Formula One supremo lambasts FOTA president’s demands for more money citing ‘secret’ Ferrari deal.
A furious Bernie Ecclestone has hit out at FOTA president Luca di Montezemolo after the Italian called for the teams to be given a greater slice of Formula One’s revenue.
Amid the negotiations to reduce costs in Formula One, di Montezemolo, president of the Formula One Teams Association (FOTA), told journalists this month that the teams should receive greater prize money to incentivise and maintain their participation in the sport, in the wake of the credit crisis.
The teams currently earn around $500 million in TV money which is distributed according to position in the Constructors’ Championship. But this only accounts for the money distributed by the FIA as prize money, not the total revenue of commercial rights holders CVC Capital Partners.
“In terms of revenue, we want to know more about them,” said di Montezemolo, according to autosport.com. “Theoretically, like in other professional sports, like basketball in the USA, we can have a league made by us and appoint a good league manager to run our own business. Because it is our own business.
“We want to know the revenues better so we can decrease the cost of the tickets. Then we have the matter of traditional tracks rather than exotic tracks just because they have a nice skyline. We have to discuss the show. How to promote. I’m not prepared any more to have all this dictated to us by outside without any control.”
Ecclestone has lambasted di Montezemolo for making these comments citing the additional income that Ferrari receive as a result of their historical status and contribution to the sport.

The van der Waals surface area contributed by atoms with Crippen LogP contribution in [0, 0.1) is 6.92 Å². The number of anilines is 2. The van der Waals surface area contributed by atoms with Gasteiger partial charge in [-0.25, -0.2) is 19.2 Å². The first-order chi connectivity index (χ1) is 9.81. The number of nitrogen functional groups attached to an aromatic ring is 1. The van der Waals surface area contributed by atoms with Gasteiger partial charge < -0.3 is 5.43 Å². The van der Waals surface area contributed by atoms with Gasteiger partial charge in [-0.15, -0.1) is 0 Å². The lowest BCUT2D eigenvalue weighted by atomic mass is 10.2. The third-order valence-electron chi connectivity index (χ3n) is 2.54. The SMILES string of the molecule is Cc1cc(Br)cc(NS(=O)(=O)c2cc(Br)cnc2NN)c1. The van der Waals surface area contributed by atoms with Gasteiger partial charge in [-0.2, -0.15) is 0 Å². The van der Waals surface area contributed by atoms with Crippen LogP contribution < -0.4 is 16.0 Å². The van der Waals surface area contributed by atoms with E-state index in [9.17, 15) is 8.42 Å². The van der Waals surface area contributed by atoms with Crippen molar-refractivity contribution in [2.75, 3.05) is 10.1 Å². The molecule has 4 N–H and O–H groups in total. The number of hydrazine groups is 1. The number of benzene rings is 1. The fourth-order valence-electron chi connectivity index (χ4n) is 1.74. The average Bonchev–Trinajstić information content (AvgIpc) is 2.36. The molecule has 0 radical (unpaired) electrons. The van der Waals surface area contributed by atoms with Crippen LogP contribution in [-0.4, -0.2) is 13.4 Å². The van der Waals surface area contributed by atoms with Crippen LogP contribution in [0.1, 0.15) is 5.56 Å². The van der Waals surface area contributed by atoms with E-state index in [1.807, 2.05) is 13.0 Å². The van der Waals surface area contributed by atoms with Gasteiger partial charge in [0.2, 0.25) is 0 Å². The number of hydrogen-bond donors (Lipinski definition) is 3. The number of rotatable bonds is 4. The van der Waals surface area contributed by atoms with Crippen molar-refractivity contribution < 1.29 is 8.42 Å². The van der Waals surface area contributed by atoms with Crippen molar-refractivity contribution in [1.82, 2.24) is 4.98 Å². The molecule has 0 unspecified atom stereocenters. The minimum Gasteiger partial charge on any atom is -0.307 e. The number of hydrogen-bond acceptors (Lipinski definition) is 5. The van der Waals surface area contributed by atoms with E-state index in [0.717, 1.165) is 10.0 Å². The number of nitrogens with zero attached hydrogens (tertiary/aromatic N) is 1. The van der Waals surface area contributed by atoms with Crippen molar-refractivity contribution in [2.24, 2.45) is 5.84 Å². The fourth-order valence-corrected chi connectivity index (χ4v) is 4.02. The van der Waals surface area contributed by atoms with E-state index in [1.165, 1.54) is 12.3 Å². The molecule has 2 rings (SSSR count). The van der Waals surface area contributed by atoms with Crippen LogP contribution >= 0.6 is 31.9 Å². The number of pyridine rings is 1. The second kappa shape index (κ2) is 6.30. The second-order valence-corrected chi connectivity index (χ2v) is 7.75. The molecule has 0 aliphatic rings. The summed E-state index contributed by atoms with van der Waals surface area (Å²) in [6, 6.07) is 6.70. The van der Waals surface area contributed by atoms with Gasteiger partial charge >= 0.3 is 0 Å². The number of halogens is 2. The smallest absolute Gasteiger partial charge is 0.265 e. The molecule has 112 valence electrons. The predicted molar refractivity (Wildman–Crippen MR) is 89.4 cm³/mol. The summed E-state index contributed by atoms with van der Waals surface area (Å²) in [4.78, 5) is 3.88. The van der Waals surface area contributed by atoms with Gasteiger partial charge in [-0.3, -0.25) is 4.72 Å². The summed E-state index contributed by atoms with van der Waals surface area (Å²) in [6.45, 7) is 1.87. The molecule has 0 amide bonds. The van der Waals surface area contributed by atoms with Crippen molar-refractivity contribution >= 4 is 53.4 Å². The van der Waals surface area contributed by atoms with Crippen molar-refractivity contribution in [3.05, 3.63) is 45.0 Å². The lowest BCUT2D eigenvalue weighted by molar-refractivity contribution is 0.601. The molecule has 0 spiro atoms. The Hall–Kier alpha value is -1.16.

“The only thing he has not mentioned is the extra money Ferrari get above all the other teams and all the extra things Ferrari have had for years – the ‘general help’ they are considered to have had in Formula One,” Ecclestone told The Times.
“Ferrari get so much more money than everyone else. They know exactly what they get; they are not that stupid, although they are not that bright, either. They get about $80 million (Ã‚£54 million) more. When they win the constructors’ championship, which they did this year, they got $80 million more than if McLaren had won it.”
“What he should do, rather than asking for money, with all the extra money Ferrari gets, he should share all that amongst the teams.”
Ecclestone also hinted at the perceived hypocrisy of Ferrari’s new-found harmony with the rest of the teams. Pointing to the threat of a manufactures ‘break-away’ series in 2003, Ecclestone reminded di Montezemolo:
“(Ferrari) were the only team that broke ranks with the other manufacturers – why did they break ranks?” he said. “That’s where the $80 million comes in. We ‘bought’ Ferrari. We ‘bought’ Ferrari’s loyalty. Our deal with Ferrari was that we ‘bought’ them so they would not go to the others.”
Ecclestone was also annoyed at di Montezemolo’s suggestions that the teams did not have access to the full breakdown of how money is distributed in the sport.
“They have the right to send people into the company and search for everything,” he said, pointing to a clause in the Concorde Agreement that allows full examinations of the accounts.
“Ferrari in particular, more than anybody, from day one, have had the right and they’ve never done it. We have bankers here and we’ve got CVC (CVC Capital Partners, the principal owners of Formula One) checking every single solitary thing. So anybody that starts saying that we’ve done anything wrong, I’ll sue the a*** off them.”
With thanks to autosport.com for quotes.